At the Council on Competitiveness,we work towards increasing the competitiveness in the United States through our initiatives. Earlier this year, the Council launched one such initiative – the American Energy & Manufacturing Competitiveness (AEMC) Partnership. This 3-year effort is a partnership with the Department of Energy, Office of Energy Efficiency & Renewable Energy (EERE) through its Clean Energy Manufacturing Initiative (CEMI), to support leverage points in the innovation ecosystem by creating a public-private partnership (PPP) to achieve two goals: increase U.S. competitiveness in clean energy products and increase U.S. competitiveness in the manufacturing sector overall by increasing energy productivity.
Lab’s High Performance Computing Center Honored by HPCWire as 2013′s Best Application of Green Computing and Best Government-Industry Collaboration
During last week’s “Supercomputing 2013″ conference in Denver, Colorado, Lawrence Livermore National Laboratory was honored with HPCWire’s reader’s choice award for best application of green computing and the editor’s choice award for best government-industry collaboration. HPCWire is one of the country’s foremost high-performance computing-focused news organizations.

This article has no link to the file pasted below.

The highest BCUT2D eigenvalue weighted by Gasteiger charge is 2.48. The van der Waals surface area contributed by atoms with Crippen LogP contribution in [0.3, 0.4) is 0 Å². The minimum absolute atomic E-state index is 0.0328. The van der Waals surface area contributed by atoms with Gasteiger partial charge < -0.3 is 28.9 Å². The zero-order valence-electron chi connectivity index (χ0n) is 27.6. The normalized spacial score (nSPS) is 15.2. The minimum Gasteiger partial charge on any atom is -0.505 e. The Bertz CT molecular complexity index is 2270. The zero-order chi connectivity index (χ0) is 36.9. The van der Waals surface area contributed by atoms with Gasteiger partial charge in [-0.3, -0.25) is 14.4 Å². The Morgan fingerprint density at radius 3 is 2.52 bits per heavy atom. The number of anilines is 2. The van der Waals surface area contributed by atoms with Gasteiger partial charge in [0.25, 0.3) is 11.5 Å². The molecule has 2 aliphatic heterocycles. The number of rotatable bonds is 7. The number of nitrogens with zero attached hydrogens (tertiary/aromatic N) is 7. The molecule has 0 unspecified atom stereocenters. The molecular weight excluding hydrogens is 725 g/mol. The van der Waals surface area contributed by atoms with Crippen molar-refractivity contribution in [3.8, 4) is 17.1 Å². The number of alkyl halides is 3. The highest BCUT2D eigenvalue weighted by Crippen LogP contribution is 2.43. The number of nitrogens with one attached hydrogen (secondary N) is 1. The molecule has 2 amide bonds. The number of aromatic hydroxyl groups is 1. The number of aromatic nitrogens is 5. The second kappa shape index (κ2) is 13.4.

The reader’s choice award for best application of green computing was awarded to Livermore’s collaboration with IBM on the “Sequoia,” the world’s most energy efficient supercomputer. Sequoia is part of the Laboratory’s work on the Stockpile Stewardship program, helping to ensure the reliability of America’s nuclear arsenal. The editor’s choice award for best government-industry collaboration honored Livermore and IBM on the “Vulcan” supercomputer’s HPC4Energy incubator program. The HPC4Energy’s incubator program helps to illustrate the benefits of supercomputing to private industry through external application of supercomputer technologies and expertise to energy applications.
Early this year, the Ohio Supercomputer Center celebrated its 25th anniversary. A few months later, the Center began building upon its award-winning industrial outreach activities by launching a new program called AweSim. This initiative is a collaborative effort, involving OSC and partners P&G, Intel, AltaSim Technologies, TotalSim USA, Kinetic Vision and Nimbis Services.